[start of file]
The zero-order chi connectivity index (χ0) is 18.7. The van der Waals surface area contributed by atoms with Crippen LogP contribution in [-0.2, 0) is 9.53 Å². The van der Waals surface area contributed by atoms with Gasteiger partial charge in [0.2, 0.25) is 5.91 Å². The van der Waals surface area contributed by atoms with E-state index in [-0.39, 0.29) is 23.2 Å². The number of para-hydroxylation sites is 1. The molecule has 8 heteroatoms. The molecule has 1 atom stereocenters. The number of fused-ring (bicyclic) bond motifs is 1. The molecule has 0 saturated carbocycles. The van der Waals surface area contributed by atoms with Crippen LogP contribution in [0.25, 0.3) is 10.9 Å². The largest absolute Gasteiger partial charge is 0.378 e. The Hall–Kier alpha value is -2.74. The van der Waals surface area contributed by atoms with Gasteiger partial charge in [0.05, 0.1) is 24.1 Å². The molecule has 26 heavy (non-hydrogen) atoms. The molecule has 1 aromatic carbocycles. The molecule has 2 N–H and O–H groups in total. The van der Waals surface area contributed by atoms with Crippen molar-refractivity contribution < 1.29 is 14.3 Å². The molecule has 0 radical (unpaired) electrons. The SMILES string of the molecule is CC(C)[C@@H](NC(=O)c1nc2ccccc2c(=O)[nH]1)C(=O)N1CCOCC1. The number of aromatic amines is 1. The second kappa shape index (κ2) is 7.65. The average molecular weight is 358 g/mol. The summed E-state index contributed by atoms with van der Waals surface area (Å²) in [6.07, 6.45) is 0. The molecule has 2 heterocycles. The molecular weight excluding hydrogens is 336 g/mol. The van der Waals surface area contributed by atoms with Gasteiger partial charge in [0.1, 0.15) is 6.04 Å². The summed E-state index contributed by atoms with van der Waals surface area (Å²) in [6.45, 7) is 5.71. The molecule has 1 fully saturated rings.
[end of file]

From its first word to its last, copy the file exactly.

The zero-order chi connectivity index (χ0) is 18.7. The van der Waals surface area contributed by atoms with Crippen LogP contribution in [-0.2, 0) is 9.53 Å². The van der Waals surface area contributed by atoms with Gasteiger partial charge in [0.2, 0.25) is 5.91 Å². The van der Waals surface area contributed by atoms with E-state index in [-0.39, 0.29) is 23.2 Å². The number of para-hydroxylation sites is 1. The molecule has 8 heteroatoms. The molecule has 1 atom stereocenters. The number of fused-ring (bicyclic) bond motifs is 1. The molecule has 0 saturated carbocycles. The van der Waals surface area contributed by atoms with Crippen LogP contribution in [0.25, 0.3) is 10.9 Å². The largest absolute Gasteiger partial charge is 0.378 e. The Hall–Kier alpha value is -2.74. The van der Waals surface area contributed by atoms with Gasteiger partial charge in [0.05, 0.1) is 24.1 Å². The molecule has 26 heavy (non-hydrogen) atoms. The molecule has 1 aromatic carbocycles. The molecule has 2 N–H and O–H groups in total. The van der Waals surface area contributed by atoms with Crippen molar-refractivity contribution < 1.29 is 14.3 Å². The molecule has 0 radical (unpaired) electrons. The SMILES string of the molecule is CC(C)[C@@H](NC(=O)c1nc2ccccc2c(=O)[nH]1)C(=O)N1CCOCC1. The number of aromatic amines is 1. The second kappa shape index (κ2) is 7.65. The average molecular weight is 358 g/mol. The summed E-state index contributed by atoms with van der Waals surface area (Å²) in [6.07, 6.45) is 0. The molecule has 2 heterocycles. The molecular weight excluding hydrogens is 336 g/mol. The van der Waals surface area contributed by atoms with Gasteiger partial charge in [0.1, 0.15) is 6.04 Å². The summed E-state index contributed by atoms with van der Waals surface area (Å²) in [6.45, 7) is 5.71. The molecule has 1 fully saturated rings.